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ERIC Number: ED122425
Record Type: RIE
Publication Date: 1976-Apr
Pages: 15
Abstractor: N/A
Reference Count: 0
Knowledge Utilization Strategies in the Design and Implementation of New Schools--Symbolic Functions.
Sieber, Sam D.
An examination of case studies suggests that rational processes were not entirely at work in the planning and conception of new, innovative schools. The rational model that serves as the foundation of our information systems assumes that a compelling professional need triggers a search for solutions; and, therefore, school personnel are eager to utilize whatever information lies at hand to help them select and implement the best solution. An alternative model is suggested, one that is based on the idea that knowledge utilization serves certain social and psychological (nonrational) functions that have rarely been considered. Thus, in addition to the task-oriented functions, that are geared to improving practice, there are a host of symbolic functions that serve to enhance the legitimacy, the prestige, or the morale of groups and individuals engaged in educational practice. These include legitimation of current plans or practices, cooling-out of critics, justification for failure (for instance, research on the learning disabilities of minority children), status conferral, ego enhancement, and so forth. Further, it is suggested that certain of these symbolic functions are best served by local information seeking and utilization. (Author/IRT)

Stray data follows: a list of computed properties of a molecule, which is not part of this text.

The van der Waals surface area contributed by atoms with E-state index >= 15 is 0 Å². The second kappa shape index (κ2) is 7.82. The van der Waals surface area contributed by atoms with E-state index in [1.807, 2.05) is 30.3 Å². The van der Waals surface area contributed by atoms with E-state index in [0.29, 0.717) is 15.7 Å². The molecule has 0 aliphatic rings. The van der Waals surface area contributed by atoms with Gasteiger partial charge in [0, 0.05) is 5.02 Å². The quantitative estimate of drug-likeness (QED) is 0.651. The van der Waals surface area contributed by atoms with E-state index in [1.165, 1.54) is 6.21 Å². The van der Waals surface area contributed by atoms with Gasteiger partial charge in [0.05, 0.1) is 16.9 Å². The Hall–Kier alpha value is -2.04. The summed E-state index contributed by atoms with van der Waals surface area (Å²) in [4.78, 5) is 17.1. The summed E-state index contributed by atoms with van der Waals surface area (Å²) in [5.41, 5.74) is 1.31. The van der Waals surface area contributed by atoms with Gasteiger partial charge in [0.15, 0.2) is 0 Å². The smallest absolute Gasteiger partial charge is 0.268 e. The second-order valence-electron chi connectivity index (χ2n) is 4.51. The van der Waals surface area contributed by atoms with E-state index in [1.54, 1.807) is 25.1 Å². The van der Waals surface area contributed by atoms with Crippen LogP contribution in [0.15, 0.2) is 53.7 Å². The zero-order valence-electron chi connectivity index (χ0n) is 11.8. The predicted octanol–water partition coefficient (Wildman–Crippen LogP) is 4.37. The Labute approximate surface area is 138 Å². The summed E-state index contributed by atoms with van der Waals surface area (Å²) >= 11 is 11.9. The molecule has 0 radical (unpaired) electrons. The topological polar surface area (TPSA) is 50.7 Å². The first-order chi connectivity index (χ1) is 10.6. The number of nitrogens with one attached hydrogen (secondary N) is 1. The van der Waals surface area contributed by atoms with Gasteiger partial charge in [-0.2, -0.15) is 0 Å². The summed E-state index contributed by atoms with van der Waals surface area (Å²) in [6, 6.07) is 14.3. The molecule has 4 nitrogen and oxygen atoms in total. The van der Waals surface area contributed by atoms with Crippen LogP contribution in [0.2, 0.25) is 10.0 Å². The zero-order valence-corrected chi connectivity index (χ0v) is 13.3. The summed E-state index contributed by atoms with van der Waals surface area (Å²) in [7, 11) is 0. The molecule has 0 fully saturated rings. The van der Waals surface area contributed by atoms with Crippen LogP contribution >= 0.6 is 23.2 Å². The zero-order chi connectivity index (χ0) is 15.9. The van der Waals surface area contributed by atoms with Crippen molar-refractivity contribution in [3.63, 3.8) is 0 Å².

Publication Type: Speeches/Meeting Papers
Education Level: N/A
Audience: N/A
Language: N/A
Sponsor: N/A
Authoring Institution: N/A
Note: Paper presented at the Annual Meeting of the American Educational Research Association (San Francisco, California, April 19-23, 1976)